Many governmental policies today are attempting to eliminate disadvantages between students in the education system. In particular, much attention has been focused on policies designed to eliminate the “achievement gap” between white and non-white students.

But do minority students today also need to seek to overcome disadvantages through their own efforts? The life of Frederick Douglass (1818-1895) suggests so. While a slave, at about the age of 12, Douglass managed to learn a few letters of the alphabet. This little taste of knowledge whet his appetite for more, and bit by bit, Douglass learned to read. His autobiography – which is still required reading in many schools – goes on to tell how he took his newfound reading ability and ran with it:

“Fortunately, or unfortunately, I had earned a little money in blacking boots for some gentlemen, with which I purchased of Mr. Knight, on Thames street, what was then a very popular school-book, viz., ‘The Columbian Orator,’ for which I paid fifty cents. I was led to buy this book by hearing some little boys say they were going to learn some pieces out of it for recitation. This volume was indeed a rich treasure, and every opportunity afforded me, for a time, was spent in diligently perusing it. … I met there one of Sheridan’s mighty speeches, on the subject of Catholic Emancipation, Lord Chatham’s speech on the American War, and speeches by the great William Pitt, and by Fox. These were all choice documents to me, and I read them over and over again, with an interest ever increasing, because it was ever gaining in intelligence; for the more I read them the better I understood them. The reading of these speeches added much to my limited stock of language, and enabled me to give tongue to many interesting thoughts which had often flashed through my mind and died away for want of words in which to give them utterance.”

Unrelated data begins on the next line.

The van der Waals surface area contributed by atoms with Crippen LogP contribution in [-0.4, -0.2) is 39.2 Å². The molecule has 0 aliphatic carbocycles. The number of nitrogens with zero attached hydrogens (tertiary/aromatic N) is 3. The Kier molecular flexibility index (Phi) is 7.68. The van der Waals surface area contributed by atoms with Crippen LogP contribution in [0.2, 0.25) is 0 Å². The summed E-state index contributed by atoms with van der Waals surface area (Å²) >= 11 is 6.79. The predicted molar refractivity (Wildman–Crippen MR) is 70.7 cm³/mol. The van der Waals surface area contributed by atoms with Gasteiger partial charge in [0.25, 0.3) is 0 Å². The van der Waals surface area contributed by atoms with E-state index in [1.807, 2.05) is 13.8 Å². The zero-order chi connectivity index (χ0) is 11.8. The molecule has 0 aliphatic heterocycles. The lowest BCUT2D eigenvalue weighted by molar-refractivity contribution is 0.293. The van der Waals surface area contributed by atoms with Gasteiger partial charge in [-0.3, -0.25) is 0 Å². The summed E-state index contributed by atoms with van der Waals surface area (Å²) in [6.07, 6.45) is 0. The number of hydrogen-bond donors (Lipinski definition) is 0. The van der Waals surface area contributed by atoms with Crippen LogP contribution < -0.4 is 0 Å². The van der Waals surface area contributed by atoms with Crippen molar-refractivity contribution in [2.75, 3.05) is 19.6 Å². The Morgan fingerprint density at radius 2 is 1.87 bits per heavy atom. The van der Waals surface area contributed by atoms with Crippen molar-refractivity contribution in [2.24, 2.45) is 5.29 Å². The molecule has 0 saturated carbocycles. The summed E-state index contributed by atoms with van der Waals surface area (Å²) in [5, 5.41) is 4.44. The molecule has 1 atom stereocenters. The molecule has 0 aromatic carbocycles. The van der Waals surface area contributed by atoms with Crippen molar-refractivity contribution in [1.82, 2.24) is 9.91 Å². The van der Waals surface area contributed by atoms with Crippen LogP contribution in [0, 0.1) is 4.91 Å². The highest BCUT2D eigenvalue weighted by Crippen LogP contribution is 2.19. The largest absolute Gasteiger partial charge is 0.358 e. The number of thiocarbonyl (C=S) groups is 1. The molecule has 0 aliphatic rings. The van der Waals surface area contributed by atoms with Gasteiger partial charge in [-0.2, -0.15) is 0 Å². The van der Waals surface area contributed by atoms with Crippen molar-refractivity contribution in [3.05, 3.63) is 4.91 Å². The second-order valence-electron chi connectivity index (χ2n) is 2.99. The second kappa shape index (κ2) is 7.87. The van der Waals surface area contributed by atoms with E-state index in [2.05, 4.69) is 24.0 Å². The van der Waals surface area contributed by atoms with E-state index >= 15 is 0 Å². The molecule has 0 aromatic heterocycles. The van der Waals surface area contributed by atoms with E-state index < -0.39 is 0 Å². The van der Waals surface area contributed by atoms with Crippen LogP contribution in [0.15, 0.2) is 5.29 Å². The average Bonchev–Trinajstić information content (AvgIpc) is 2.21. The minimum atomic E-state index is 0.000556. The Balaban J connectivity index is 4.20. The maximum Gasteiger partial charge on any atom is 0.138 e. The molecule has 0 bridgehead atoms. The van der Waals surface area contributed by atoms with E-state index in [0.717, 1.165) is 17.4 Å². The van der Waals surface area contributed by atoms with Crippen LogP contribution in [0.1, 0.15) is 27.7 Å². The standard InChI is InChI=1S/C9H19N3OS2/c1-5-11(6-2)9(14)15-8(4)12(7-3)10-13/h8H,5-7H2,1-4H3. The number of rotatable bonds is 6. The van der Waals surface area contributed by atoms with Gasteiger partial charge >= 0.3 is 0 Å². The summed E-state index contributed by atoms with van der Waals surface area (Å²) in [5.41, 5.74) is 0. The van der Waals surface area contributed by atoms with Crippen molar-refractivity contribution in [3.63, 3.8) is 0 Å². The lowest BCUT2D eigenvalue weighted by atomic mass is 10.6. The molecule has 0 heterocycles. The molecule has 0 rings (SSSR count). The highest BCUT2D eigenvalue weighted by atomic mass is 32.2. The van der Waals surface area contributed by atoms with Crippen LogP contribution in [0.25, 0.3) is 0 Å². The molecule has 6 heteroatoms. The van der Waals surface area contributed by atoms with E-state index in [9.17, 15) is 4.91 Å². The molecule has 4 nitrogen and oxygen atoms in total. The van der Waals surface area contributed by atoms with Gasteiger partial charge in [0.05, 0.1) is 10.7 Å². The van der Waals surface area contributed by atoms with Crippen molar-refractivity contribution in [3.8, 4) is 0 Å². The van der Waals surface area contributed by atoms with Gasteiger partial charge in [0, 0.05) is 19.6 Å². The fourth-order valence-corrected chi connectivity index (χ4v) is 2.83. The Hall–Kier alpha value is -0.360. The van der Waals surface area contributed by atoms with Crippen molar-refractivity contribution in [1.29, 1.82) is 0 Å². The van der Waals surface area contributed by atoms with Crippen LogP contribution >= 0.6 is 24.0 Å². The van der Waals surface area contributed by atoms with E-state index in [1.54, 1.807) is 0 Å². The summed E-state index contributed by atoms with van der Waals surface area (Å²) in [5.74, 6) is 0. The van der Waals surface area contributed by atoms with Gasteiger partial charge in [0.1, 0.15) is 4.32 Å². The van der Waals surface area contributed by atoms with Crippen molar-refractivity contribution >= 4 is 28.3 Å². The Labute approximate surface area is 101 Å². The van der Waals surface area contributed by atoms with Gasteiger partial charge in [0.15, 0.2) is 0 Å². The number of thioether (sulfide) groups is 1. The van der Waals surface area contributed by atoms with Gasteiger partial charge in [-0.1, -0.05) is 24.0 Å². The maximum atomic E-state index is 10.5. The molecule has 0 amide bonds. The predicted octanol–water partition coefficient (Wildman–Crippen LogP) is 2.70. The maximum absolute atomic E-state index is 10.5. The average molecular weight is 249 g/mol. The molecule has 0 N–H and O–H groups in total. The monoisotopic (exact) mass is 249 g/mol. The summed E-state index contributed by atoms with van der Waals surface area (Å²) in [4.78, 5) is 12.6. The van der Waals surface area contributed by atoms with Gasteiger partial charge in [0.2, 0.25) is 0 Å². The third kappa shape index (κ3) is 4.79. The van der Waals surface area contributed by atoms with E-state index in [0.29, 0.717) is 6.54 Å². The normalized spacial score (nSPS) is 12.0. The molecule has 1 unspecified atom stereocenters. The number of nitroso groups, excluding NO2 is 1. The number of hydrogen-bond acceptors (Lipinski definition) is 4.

Below is a page from the table of contents of The Columbian Orator

Today, slavery is illegal. Unfortunately, though, many minority students find themselves in urban schools that offer difficult environments in which to learn. As Condoleezza Rice famously said, she can look at a student’s zip code and tell whether he or she is going to get a good education. 

It is commendable that the government wishes to pursue policies aimed at improving these schools. However, students at these schools can afford neither to wait for these policies nor depend upon them. They’ll ultimately have to make a heroic, individual effort like Frederick Douglass’ if they truly wish to learn.